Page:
There isn't a day that passes when I am not thinking of a loaf I want to make, and this is one of them. But caution should not be tossed into the wind when you're baking or cooking. Reckless abandonment is not a recipe for success. It''s more likely a dud for the heap!
Recently I followed a thread on Dan Lepard's site for a malted raisin and porter ale bread. Who doesn't like the sound of those combinations? I was so enthralled, I did a quick "kind-of-read" of the instructions, bought a bottle of Porter ale, made the feed of my levain and proceeded to follow the formula without taking the time to really focus on the details. What I should of done was actively read the instructions, which means getting out a pencil (or a spreadsheet) and taken a better look at the advice given for this variant of the original formula.
It's always fun thinking you have lots of experience baking and letting your hair down so you can be able to toy with a recipe. A tweak here a tweak there. But don't fool yourself; the end product can get away if you haven't crossed your T's and dotted the i's! All to say that even in the course of making the said loaf, all indications were pointing to a brick fruit loaf, had I failed to add more liquid to a semi-arid looking effort.
Remembering my baker friend Nil's advice, I added enough water till the dough has the consistency of mashed potatoes. This brought the loaf back in time from the clutches of the garbage bin. It's cooling down now. The other test is whether it tastes good. Given how I've written this post without waiting to find out, you can tell how exciting this bread was to me. May it turn out well for all!
Lesson learned, here are some tips I pass along:
1. Basic parameters,(here are some good ones from Dan Lepard, I copied from his site, could'nt find the original thread)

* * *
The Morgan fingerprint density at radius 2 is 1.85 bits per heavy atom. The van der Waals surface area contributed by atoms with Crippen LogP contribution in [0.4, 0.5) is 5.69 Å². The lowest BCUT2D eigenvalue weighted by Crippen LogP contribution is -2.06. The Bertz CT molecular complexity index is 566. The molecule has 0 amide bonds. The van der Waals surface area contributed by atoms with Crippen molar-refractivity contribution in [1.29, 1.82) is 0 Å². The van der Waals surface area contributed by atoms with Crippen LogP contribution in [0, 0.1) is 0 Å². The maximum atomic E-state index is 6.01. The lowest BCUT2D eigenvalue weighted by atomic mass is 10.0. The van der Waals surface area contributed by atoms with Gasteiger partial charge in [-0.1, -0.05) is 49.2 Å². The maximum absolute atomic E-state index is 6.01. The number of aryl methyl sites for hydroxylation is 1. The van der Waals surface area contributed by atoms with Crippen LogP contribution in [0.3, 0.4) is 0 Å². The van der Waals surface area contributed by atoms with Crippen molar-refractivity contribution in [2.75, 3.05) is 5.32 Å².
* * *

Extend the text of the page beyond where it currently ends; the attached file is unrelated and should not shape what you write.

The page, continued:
Dan Lepards parameters:
Regarding the formulas used, I simply have in my mind an understanding of certain parameters that force ingredients to stay within certain proportions. These are the things we know:
To a kilo of strong white flour...
1 litre of liquid makes a thick spoonable batter
1 1/2 litre makes a thick pouring batter
2 litres makes a thin pouring batter
750ml makes a very soft dough
650ml makes a medium soft dough
600ml makes a firm dough
550ml makes a very firm dough
500ml makes a very dry dough
Add time to the mixtures above, anything from 10 minutes to 100 hours and changes will be observed. Over the past 12 years, I have experimented without countless approaches to ingredients, then observed, photographed, written and filed the results obsessively, all to try and understand what happens with different combinations. I don't think of it as "winging it" because of this emphasis on recording what happens - measuring and noting every ingredients that's added. Call me the alchemist of dough.
Golden rules and some scratch pads:
2. Do the math,(I hate it but it works)
3. Gather your ingredients, make sure you got what you need first.
4. Schedules, important!
5.Take notes, paper is good but if your like me remember your last mistake!
6. Have fun.